52 Blue, Where are You?
The phrase 52 Blue sounds like a card game or the name of jazz tune by Miles Davis. But the story of 52 Blue is a fascinating one even though many people who hear it are saddened and wonder why somebody doesn’t do something. It is a story that the popular press resurrects every couple of years because of its emotional appeal. For those who are unfamiliar with 52 Blue, read on. Or you can watch Josh Zeman’s movie. It is an anthropomorphic tale that is a test of our humanity, compassion, and ability to think scientifically. 52 Blue is the name assigned to a sound first picked up by the US Navy in 1989. It is a song… a whale song to be more precise. And it belongs to what has been dubbed by the media as the loneliest whale in the ocean.
Simply told, the song belongs to a blue whale who sings its song at 52 hertz. That it belongs to a blue whale, is predicated on the migratory pattern associated with it. Like all whale songs, it is distinctive and that’s where the anthropomorphizing comes in. Blue whales commonly communicate at a much lower frequency (15-39 Hz) than 52 Hz. They also vary their song when other whales respond to them. 52 Blue sings the same song over and over as though no one hears it. The speculation is that the other whales don’t respond to 52 Blue because they can’t hear that frequency. It’s like a dog whistle or the special ring tone that teenagers use on their phones that adults can’t hear. Even for a blue whale, the ocean is a very big place. A whale can swim its whole life without ever running into another whale hence the title of loneliest whale in the ocean.
This is a great story albeit a sad one. From an evolutionary standpoint it makes sense. Whales, like elephants, use very low frequencies to communicate because those frequencies travel best over long distances. And animals are often born with slight genetic variations which could include a higher or lower frequency of their voice. That is, after all, how evolution works. The low frequencies of whales and elephants travel great distances but are extraordinarily difficult to trace back to a source. It is both possible and likely that 52 Blue can hear other whales but they can’t hear it. A whale who is born using a different frequency than other whales is like a three legged cheetah. It’s a genetic variation doomed to extinction. The whale can never communicate with other whales. And since whales are intelligent social creatures, this elicits a strong sympathy response in humans who hear about this unfortunate animal. The deaf community, in particular, has responded with great sympathy. Add in the context that we humans have slaughtered whales almost to extinction and the capacity for liberal guilt grows exponentially.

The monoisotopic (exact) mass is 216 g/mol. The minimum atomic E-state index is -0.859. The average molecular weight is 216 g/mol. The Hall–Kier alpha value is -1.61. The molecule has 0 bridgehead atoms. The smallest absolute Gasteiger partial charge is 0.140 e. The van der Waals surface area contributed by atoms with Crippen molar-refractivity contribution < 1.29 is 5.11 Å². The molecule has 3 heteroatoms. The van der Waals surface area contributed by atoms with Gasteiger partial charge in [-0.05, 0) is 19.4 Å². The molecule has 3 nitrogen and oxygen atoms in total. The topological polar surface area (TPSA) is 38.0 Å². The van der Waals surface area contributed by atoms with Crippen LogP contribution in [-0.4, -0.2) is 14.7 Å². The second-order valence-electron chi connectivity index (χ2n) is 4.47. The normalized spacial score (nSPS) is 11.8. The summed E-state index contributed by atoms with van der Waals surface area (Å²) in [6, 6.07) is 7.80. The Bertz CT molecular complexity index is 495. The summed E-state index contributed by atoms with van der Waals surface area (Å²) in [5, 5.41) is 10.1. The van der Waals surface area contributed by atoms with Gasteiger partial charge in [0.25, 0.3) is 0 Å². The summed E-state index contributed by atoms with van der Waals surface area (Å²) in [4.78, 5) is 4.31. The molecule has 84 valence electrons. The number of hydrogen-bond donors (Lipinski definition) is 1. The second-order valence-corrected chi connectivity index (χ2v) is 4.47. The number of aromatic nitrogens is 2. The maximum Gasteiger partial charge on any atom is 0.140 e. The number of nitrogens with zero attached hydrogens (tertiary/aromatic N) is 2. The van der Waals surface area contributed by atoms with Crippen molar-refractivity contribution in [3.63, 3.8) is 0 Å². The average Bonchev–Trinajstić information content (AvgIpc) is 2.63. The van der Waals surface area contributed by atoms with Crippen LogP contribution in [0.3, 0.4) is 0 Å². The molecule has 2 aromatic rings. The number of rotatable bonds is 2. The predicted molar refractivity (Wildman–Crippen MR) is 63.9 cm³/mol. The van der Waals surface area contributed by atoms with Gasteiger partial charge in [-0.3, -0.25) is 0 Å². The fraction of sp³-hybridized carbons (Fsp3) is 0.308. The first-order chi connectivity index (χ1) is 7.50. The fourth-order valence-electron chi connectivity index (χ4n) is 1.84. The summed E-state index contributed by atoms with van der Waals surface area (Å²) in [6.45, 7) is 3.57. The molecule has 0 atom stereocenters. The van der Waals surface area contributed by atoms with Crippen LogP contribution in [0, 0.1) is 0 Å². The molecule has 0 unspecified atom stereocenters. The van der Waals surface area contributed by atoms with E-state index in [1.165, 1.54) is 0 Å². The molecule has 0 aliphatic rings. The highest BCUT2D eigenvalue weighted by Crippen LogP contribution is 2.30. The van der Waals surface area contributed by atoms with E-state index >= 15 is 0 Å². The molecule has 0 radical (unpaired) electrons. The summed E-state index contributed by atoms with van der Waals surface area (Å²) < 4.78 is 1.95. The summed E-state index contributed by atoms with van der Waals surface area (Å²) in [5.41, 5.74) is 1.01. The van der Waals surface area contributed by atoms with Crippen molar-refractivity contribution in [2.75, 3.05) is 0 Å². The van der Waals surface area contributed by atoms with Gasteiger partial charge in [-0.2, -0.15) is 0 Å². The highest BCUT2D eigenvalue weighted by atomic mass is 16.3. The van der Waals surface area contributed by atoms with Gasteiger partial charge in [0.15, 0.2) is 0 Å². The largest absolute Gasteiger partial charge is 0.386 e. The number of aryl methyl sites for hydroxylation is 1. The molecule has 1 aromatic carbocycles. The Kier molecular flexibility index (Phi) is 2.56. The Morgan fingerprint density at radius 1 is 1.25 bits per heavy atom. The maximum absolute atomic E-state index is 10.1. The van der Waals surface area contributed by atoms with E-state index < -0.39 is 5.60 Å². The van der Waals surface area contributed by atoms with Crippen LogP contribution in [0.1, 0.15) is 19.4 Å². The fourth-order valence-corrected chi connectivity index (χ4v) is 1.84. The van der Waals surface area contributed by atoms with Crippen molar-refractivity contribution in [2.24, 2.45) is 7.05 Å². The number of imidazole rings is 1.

But science urges a level of caution here. Putting aside our emotions, Exhibit A is that we must admit that we don’t know for sure that other whales can’t hear 52 Blue. Maybe, he/she is so obnoxious or ugly that other whales are purposely ignoring it. Or maybe the song is a leviathan version of avant-garde jazz to them and they just don’t like it. In fact, since no one has seen the animal, we can’t even be sure it’s a blue whale. Acoustical analysis tells scientists that the song could be from a fin whale or even a hybrid. Such hybrids have been observed before in the ocean. And though one scientist, Bill Watkins, spent several years searching before his death, no one has located 52 Blue. Worse, the last time anyone heard its song was in 2010.
Critics of the popular story point out that we don’t have enough information about whales in general, their songs, the existence of whale emotions, or of this particular whale to make any solid conclusions about its circumstances. There has also emerged some evidence that 52 Blue’s voice is changing and that there may even be other whales now singing in the same frequency range. This is one reason why some people don’t like scientists. They take a perfectly great story and mess it up by insisting on facts and reproducible evidence. It’s like the kid who uses a calculator to prove Santa can’t possibly visit that many houses in one night. No matter how much we want to believe, the numbers just don’t add up. Guess we’ll have to find something else to feel guilty about. A new story to stir up indignation in generations raised on a Disnified natural world. BBQ panda anyone?